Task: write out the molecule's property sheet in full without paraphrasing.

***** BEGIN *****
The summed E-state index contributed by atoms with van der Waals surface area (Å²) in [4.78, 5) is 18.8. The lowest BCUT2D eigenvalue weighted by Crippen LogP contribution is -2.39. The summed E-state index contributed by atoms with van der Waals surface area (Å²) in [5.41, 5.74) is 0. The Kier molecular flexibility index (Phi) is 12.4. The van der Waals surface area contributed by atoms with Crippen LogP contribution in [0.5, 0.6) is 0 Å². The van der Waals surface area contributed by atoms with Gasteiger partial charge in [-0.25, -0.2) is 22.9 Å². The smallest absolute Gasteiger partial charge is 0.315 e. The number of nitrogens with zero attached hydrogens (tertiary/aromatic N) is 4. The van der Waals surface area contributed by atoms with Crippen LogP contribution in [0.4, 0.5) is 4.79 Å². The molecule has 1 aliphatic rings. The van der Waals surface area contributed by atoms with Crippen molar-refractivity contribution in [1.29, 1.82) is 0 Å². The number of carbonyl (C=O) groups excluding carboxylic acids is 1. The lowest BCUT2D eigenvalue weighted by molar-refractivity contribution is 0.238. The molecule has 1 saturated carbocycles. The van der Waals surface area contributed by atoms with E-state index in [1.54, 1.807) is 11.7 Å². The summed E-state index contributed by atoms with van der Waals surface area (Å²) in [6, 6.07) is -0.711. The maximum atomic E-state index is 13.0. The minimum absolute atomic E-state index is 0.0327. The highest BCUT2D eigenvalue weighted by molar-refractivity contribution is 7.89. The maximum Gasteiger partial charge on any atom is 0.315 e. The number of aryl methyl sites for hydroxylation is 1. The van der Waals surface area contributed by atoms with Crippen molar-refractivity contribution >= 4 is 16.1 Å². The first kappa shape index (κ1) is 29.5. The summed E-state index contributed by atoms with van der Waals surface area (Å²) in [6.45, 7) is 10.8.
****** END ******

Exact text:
The summed E-state index contributed by atoms with van der Waals surface area (Å²) in [4.78, 5) is 18.8. The lowest BCUT2D eigenvalue weighted by Crippen LogP contribution is -2.39. The summed E-state index contributed by atoms with van der Waals surface area (Å²) in [5.41, 5.74) is 0. The Kier molecular flexibility index (Phi) is 12.4. The van der Waals surface area contributed by atoms with Crippen LogP contribution in [0.5, 0.6) is 0 Å². The van der Waals surface area contributed by atoms with Gasteiger partial charge in [-0.25, -0.2) is 22.9 Å². The smallest absolute Gasteiger partial charge is 0.315 e. The number of nitrogens with zero attached hydrogens (tertiary/aromatic N) is 4. The van der Waals surface area contributed by atoms with Crippen LogP contribution in [0.4, 0.5) is 4.79 Å². The molecule has 1 aliphatic rings. The van der Waals surface area contributed by atoms with Crippen molar-refractivity contribution in [1.29, 1.82) is 0 Å². The number of carbonyl (C=O) groups excluding carboxylic acids is 1. The lowest BCUT2D eigenvalue weighted by molar-refractivity contribution is 0.238. The molecule has 1 saturated carbocycles. The van der Waals surface area contributed by atoms with E-state index in [1.54, 1.807) is 11.7 Å². The summed E-state index contributed by atoms with van der Waals surface area (Å²) in [6, 6.07) is -0.711. The maximum atomic E-state index is 13.0. The minimum absolute atomic E-state index is 0.0327. The highest BCUT2D eigenvalue weighted by molar-refractivity contribution is 7.89. The maximum Gasteiger partial charge on any atom is 0.315 e. The number of aryl methyl sites for hydroxylation is 1. The van der Waals surface area contributed by atoms with Crippen molar-refractivity contribution >= 4 is 16.1 Å². The first kappa shape index (κ1) is 29.5. The summed E-state index contributed by atoms with van der Waals surface area (Å²) in [6.45, 7) is 10.8.